The housing market remains red-hot in New Jersey, which may have some potential homebuyers thinking about renting instead.

But even that may not be a wise move, at least as suggested in a new report from the National Low Income Housing Coalition, which finds that New Jersey requires the 6th-highest working wage to support a modest, two-bedroom apartment.

The data for the Garden State in the "Out of Reach" report was compiled with the assistance of the Housing & Community Development Network of New Jersey, whose senior policy advisor, Arnold Cohen, said many residents compromise their bank accounts to fit their rental needs.

"People end up paying more, sometimes up to half their income for a rental, or settle for a rental that is less than satisfactory," Cohen said. "The average worker would have to be working 1.6 full-time jobs in order to afford the rent for a modest, two-bedroom apartment."

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According to the report, that translates to a $56,000 salary, or a $31.96 hourly wage.

Only California, Hawaii, Massachusetts, New York state, and the District of Columbia rank higher.

Cohen said that even in parts of New Jersey where rents are cheaper, such as Cumberland and Cape May counties, salaries tend to be lower.

And there are many areas of the state that have significantly higher renter populations than the one-third statewide average of residents.

"It's especially magnified in a county like Hudson County, where two-thirds of the residents are renters, so it just numerically affects a lot more people," Cohen said.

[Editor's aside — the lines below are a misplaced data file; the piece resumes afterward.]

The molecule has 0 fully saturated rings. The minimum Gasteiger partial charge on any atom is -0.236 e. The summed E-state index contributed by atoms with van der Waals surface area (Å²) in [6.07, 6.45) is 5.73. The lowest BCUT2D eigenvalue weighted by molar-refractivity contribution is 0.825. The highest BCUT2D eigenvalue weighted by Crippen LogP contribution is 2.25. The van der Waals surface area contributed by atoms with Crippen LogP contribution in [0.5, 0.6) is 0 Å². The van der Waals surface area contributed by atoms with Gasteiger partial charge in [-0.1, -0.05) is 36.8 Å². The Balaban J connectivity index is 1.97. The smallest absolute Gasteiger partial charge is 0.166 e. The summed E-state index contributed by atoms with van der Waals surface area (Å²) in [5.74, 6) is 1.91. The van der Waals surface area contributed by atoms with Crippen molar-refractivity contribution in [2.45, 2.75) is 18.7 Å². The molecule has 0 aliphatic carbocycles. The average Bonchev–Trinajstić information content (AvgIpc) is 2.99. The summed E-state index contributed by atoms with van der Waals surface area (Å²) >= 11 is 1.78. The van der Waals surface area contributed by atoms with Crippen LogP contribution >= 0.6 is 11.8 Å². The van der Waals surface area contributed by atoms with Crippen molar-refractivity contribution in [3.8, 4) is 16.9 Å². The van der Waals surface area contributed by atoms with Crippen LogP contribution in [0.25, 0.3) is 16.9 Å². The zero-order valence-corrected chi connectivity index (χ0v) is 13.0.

The COVID-19 pandemic did not do the rental market any favors, although Cohen said New Jersey's moratorium on evictions for nonpayment "fortunately" is being left in place longer than elsewhere in the country.

Still, HCDNNJ is pushing for Gov. Phil Murphy to sign two pieces of legislation, known as the Rental Navigator and Tenant Eviction Protection bills, that would ensure emergency assistance into 2022 and prevent eviction actions from going on a renter's record.

At the federal level, an infrastructure bill backed by the Biden administration includes proposals to create more of a supply for renters and increase vouchers, measures HCDNNJ supports.

"Right now for somebody able to get assistance for their rent, it's called a Section 8 voucher from the federal government, you really have to hit the lottery. (Only) 1 in 5 people who are eligible by income get any help," Cohen said.

Ultimately, Cohen said, the goal of all of these bills would be to one day eliminate homelessness both in New Jersey and nationwide.

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